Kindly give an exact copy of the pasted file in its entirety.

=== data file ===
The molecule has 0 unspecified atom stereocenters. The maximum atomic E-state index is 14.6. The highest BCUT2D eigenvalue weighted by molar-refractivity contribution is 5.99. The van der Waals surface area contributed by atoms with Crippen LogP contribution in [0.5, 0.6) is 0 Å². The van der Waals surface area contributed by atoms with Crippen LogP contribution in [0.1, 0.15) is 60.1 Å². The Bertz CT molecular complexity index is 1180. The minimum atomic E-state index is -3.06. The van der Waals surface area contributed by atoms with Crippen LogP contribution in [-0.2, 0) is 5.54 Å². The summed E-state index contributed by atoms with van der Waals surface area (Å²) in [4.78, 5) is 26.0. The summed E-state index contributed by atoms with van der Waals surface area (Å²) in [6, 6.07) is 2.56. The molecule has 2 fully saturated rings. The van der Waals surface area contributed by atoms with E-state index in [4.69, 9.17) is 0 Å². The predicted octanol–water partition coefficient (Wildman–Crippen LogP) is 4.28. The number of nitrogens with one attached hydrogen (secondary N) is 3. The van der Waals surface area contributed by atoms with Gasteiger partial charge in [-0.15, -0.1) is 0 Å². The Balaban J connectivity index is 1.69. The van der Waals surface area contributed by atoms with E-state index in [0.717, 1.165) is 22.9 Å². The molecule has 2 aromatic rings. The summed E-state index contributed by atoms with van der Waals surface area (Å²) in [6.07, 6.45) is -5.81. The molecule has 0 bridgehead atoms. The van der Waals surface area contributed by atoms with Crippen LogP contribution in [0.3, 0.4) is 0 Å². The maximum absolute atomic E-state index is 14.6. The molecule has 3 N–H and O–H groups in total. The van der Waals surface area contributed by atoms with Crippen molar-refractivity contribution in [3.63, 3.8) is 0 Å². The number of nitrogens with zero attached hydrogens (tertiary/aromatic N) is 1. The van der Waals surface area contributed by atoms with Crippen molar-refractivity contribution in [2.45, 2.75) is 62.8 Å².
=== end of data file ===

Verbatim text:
The molecule has 0 unspecified atom stereocenters. The maximum atomic E-state index is 14.6. The highest BCUT2D eigenvalue weighted by molar-refractivity contribution is 5.99. The van der Waals surface area contributed by atoms with Crippen LogP contribution in [0.5, 0.6) is 0 Å². The van der Waals surface area contributed by atoms with Crippen LogP contribution in [0.1, 0.15) is 60.1 Å². The Bertz CT molecular complexity index is 1180. The minimum atomic E-state index is -3.06. The van der Waals surface area contributed by atoms with Crippen LogP contribution in [-0.2, 0) is 5.54 Å². The summed E-state index contributed by atoms with van der Waals surface area (Å²) in [4.78, 5) is 26.0. The summed E-state index contributed by atoms with van der Waals surface area (Å²) in [6, 6.07) is 2.56. The molecule has 2 fully saturated rings. The van der Waals surface area contributed by atoms with E-state index in [4.69, 9.17) is 0 Å². The predicted octanol–water partition coefficient (Wildman–Crippen LogP) is 4.28. The number of nitrogens with one attached hydrogen (secondary N) is 3. The van der Waals surface area contributed by atoms with Gasteiger partial charge in [-0.15, -0.1) is 0 Å². The Balaban J connectivity index is 1.69. The van der Waals surface area contributed by atoms with E-state index in [0.717, 1.165) is 22.9 Å². The molecule has 2 aromatic rings. The summed E-state index contributed by atoms with van der Waals surface area (Å²) in [6.07, 6.45) is -5.81. The molecule has 0 bridgehead atoms. The van der Waals surface area contributed by atoms with Crippen LogP contribution in [0.3, 0.4) is 0 Å². The maximum absolute atomic E-state index is 14.6. The molecule has 3 N–H and O–H groups in total. The van der Waals surface area contributed by atoms with Crippen molar-refractivity contribution in [3.63, 3.8) is 0 Å². The number of nitrogens with zero attached hydrogens (tertiary/aromatic N) is 1. The van der Waals surface area contributed by atoms with Crippen molar-refractivity contribution in [2.45, 2.75) is 62.8 Å².